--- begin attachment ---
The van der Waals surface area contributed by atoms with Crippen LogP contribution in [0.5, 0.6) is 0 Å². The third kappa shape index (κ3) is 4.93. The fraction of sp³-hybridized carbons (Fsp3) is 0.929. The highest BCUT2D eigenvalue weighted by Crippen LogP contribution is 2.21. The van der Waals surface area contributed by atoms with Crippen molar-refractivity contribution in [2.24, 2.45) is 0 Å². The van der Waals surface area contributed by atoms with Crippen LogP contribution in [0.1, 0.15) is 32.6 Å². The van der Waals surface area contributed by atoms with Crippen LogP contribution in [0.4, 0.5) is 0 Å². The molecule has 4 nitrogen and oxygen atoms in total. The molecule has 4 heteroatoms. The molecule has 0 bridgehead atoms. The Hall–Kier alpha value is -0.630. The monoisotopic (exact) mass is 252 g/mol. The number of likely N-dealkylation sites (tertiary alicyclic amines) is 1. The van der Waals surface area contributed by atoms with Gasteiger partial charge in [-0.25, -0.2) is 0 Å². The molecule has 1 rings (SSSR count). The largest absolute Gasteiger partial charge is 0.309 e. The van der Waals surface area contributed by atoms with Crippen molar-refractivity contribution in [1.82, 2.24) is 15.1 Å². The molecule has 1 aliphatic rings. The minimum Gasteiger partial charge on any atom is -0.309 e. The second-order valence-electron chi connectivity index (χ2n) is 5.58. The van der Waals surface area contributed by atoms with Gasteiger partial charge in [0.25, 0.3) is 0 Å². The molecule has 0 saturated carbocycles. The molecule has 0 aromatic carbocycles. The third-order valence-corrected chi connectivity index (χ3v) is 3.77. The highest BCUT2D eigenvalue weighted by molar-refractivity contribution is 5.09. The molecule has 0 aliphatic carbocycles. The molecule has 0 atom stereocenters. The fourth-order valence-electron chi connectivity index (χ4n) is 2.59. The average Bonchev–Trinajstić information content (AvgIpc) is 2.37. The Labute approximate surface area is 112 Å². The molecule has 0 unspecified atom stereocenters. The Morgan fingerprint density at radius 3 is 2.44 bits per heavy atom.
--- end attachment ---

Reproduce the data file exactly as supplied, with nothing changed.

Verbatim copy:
The van der Waals surface area contributed by atoms with Crippen LogP contribution in [0.5, 0.6) is 0 Å². The third kappa shape index (κ3) is 4.93. The fraction of sp³-hybridized carbons (Fsp3) is 0.929. The highest BCUT2D eigenvalue weighted by Crippen LogP contribution is 2.21. The van der Waals surface area contributed by atoms with Crippen molar-refractivity contribution in [2.24, 2.45) is 0 Å². The van der Waals surface area contributed by atoms with Crippen LogP contribution in [0.1, 0.15) is 32.6 Å². The van der Waals surface area contributed by atoms with Crippen LogP contribution in [0.4, 0.5) is 0 Å². The molecule has 4 nitrogen and oxygen atoms in total. The molecule has 4 heteroatoms. The molecule has 0 bridgehead atoms. The Hall–Kier alpha value is -0.630. The monoisotopic (exact) mass is 252 g/mol. The number of likely N-dealkylation sites (tertiary alicyclic amines) is 1. The van der Waals surface area contributed by atoms with Gasteiger partial charge in [-0.25, -0.2) is 0 Å². The molecule has 1 rings (SSSR count). The largest absolute Gasteiger partial charge is 0.309 e. The van der Waals surface area contributed by atoms with Crippen molar-refractivity contribution in [1.82, 2.24) is 15.1 Å². The molecule has 1 aliphatic rings. The minimum Gasteiger partial charge on any atom is -0.309 e. The second-order valence-electron chi connectivity index (χ2n) is 5.58. The van der Waals surface area contributed by atoms with Gasteiger partial charge in [0.25, 0.3) is 0 Å². The molecule has 0 saturated carbocycles. The molecule has 0 aromatic carbocycles. The third-order valence-corrected chi connectivity index (χ3v) is 3.77. The highest BCUT2D eigenvalue weighted by molar-refractivity contribution is 5.09. The molecule has 0 aliphatic carbocycles. The molecule has 0 atom stereocenters. The fourth-order valence-electron chi connectivity index (χ4n) is 2.59. The average Bonchev–Trinajstić information content (AvgIpc) is 2.37. The Labute approximate surface area is 112 Å². The molecule has 0 unspecified atom stereocenters. The Morgan fingerprint density at radius 3 is 2.44 bits per heavy atom.